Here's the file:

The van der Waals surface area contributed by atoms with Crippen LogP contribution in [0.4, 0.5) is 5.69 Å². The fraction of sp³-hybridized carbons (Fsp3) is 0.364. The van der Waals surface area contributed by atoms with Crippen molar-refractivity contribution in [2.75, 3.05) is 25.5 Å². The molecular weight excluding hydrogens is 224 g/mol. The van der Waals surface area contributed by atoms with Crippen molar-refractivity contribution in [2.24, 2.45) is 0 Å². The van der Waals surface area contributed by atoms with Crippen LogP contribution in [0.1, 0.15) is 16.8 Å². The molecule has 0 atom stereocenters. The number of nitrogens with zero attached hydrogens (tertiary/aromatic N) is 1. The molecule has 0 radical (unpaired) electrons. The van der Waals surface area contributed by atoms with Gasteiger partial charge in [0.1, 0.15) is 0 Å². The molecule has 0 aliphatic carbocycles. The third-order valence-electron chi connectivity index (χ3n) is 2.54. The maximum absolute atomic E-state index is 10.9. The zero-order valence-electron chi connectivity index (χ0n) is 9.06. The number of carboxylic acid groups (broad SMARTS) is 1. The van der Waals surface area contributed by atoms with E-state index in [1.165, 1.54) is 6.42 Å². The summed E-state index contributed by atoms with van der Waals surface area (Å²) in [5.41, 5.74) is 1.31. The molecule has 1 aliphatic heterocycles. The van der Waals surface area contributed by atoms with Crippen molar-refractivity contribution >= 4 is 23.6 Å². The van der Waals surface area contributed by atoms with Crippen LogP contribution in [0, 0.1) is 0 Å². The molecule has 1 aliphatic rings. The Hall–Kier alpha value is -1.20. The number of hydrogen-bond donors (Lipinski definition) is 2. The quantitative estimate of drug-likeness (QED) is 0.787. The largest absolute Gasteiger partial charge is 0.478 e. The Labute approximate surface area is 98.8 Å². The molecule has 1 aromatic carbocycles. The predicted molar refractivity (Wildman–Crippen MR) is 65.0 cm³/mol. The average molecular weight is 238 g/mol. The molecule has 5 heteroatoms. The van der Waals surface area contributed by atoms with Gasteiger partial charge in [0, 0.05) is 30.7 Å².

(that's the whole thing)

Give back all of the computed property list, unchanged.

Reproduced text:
The van der Waals surface area contributed by atoms with Crippen LogP contribution in [0.4, 0.5) is 5.69 Å². The fraction of sp³-hybridized carbons (Fsp3) is 0.364. The van der Waals surface area contributed by atoms with Crippen molar-refractivity contribution in [2.75, 3.05) is 25.5 Å². The molecular weight excluding hydrogens is 224 g/mol. The van der Waals surface area contributed by atoms with Crippen molar-refractivity contribution in [2.24, 2.45) is 0 Å². The van der Waals surface area contributed by atoms with Crippen LogP contribution in [0.1, 0.15) is 16.8 Å². The molecule has 0 atom stereocenters. The number of nitrogens with zero attached hydrogens (tertiary/aromatic N) is 1. The molecule has 0 radical (unpaired) electrons. The van der Waals surface area contributed by atoms with Gasteiger partial charge in [0.1, 0.15) is 0 Å². The molecule has 0 aliphatic carbocycles. The third-order valence-electron chi connectivity index (χ3n) is 2.54. The maximum absolute atomic E-state index is 10.9. The zero-order valence-electron chi connectivity index (χ0n) is 9.06. The number of carboxylic acid groups (broad SMARTS) is 1. The van der Waals surface area contributed by atoms with E-state index in [1.165, 1.54) is 6.42 Å². The summed E-state index contributed by atoms with van der Waals surface area (Å²) in [5.41, 5.74) is 1.31. The molecule has 1 aliphatic heterocycles. The van der Waals surface area contributed by atoms with Crippen molar-refractivity contribution >= 4 is 23.6 Å². The van der Waals surface area contributed by atoms with Crippen LogP contribution in [0, 0.1) is 0 Å². The molecule has 1 aliphatic rings. The Hall–Kier alpha value is -1.20. The number of hydrogen-bond donors (Lipinski definition) is 2. The quantitative estimate of drug-likeness (QED) is 0.787. The largest absolute Gasteiger partial charge is 0.478 e. The Labute approximate surface area is 98.8 Å². The molecule has 1 aromatic carbocycles. The predicted molar refractivity (Wildman–Crippen MR) is 65.0 cm³/mol. The average molecular weight is 238 g/mol. The molecule has 5 heteroatoms. The van der Waals surface area contributed by atoms with Gasteiger partial charge in [0, 0.05) is 30.7 Å².